Succulents for Beginners (Indoors)

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Vanessa Garcia, our admin guru extraordinaire, is multi-talented. When she’s not working wonders with Excel costing sheets or stepping into the kitchen to help prep (she’s a trained professional chef), she’s always got some fun DIY projects going, whether it’s raising quite an impressive succulent garden or making a rainbow cake.

We decided now would be a great time for Vanessa to share some of her projects for you all to try at home. 

While Vanessa’s succulent garden at home has hundreds of plants, here she breaks down succulents for beginners (indoors) into a starter tutorial. Below you’ll find the steps to build a low-maintenance, indoor succulent arrangement that will brighten up your home, keep your air fresh, remove toxins and give you a new hobby!


A Simple Intro to Succulents for Beginners:










Items Needed:

1. Succulents

Isaac Farms Website Instagram Curbside Purchase Link

Mountain Crest GardensThe Succulent Source | AmazonEtsy

2. Succulent Soil (If you do not purchase from Isaac Farms)

Home Depot: Here (*I use a blend of that soil and these two, this is completely OPTIONAL: PerliteSphagnum Peat Moss*)

Potting Soil | *Perlite | *Sphagnum

3. Pot for planting

Ikea: Here is what I used.

(These are similar): Here + Here

4. Rocks

Decorative Stones + White Pebbles

5. Spray Bottle, Squeeze Bottle or Small Cup with Spout  – For Watering

6. Gloves (Optional – If you don’t mind getting dirty.)

7. Other Decorative Items (Optional):

Moss, Stones, Planters


Let’s get started!


Step 1:

Gather your material. Make sure you are working in a space that you don’t mind getting a little messy.

Step one to creating an indoor succulent arrangement.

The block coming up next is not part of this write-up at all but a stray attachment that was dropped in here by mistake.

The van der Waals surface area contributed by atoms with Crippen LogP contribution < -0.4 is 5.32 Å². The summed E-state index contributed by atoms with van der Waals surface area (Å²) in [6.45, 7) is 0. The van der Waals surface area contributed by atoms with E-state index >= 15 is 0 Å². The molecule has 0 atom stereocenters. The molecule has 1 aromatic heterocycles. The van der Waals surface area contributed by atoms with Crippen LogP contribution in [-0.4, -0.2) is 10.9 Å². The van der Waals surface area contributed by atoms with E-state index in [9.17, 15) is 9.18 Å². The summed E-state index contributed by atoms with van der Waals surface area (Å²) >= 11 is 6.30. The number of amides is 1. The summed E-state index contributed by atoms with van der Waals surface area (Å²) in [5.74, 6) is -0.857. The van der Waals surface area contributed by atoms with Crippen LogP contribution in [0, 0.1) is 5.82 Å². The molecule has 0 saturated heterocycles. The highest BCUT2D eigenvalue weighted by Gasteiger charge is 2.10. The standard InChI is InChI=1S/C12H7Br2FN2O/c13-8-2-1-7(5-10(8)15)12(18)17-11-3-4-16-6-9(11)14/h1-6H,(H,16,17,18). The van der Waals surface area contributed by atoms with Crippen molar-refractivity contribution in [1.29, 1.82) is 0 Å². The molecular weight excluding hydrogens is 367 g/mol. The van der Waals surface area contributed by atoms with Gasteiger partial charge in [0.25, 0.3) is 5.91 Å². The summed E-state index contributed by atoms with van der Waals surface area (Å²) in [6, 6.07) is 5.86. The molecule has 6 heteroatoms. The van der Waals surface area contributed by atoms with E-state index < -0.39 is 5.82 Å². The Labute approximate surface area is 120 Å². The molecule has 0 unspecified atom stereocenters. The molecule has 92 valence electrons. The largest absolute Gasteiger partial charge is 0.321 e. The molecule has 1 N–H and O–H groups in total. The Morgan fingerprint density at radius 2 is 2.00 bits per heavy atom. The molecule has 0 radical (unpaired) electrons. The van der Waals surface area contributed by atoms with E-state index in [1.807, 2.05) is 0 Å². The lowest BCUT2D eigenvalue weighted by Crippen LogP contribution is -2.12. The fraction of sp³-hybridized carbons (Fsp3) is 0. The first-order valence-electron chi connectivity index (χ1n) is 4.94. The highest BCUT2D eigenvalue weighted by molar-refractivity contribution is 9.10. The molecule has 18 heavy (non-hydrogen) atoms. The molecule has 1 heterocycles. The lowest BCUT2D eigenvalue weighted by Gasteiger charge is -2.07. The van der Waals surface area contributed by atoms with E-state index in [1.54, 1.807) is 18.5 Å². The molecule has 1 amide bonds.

Start by adding your smaller rocks to the base of your planter.

We do this for “drainage.” The standard outdoor planter usually comes with holes for this. Since we are planting in something that does not have holes, we have to give our soil an extra layer to drain.


Step 2:

Top your rocks with your soil loosely.
Step two to creating an indoor succulent arrangement.

Loosely packing the soil allows for you to fit all of your succulents into the arrangement. If you need to add more soil in the end, add until you feel comfortable.


Step 3:

Here is where the magic happens!

Now, create small wells with your hands and start to place your succulents in the dirt. The soil should be tight around the plants but should not be pressed with much force. (Remember, you want to allow space for drainage.)
Step Three to creating an indoor succulent arrangement.


Step 4:

Next, lightly spray the roots of your succulents.

DO NOT spray the succulents, carefully spray the stem portion under the leaves and the dirt that surrounds it. You just want to get everything damp. Not soaking, not dry.
Step Four to creating an indoor succulent arrangement.

For your indoor succulents, any excess water on the leaves can cause the plant to rot if it sits too long. We avoid this by spraying directly under the leaves and at the dirt. This can also be done with a squeeze bottle or a small cup with a spout.


Step 5:


In this step, I used the larger rocks that I had to cover any open areas of soil that I saw.

Step five to creating an indoor succulent arrangement.

This step helps keep in some of the moisture during waterings AND it helps ensure that all of your succulents are in place and planted correctly. YAY!


Step 6:

Add optional hidden surprises.

Often, succulent plants come with what I like to call, “hidden surprises.” They’re these smaller pieces of a leaf that have broken off of the plant and started growing a new plant. (More on this below.)

I like to take those leaves and their little roots and place them on a rock. I try to get the roots to touch some of the soil so that they can soak up water.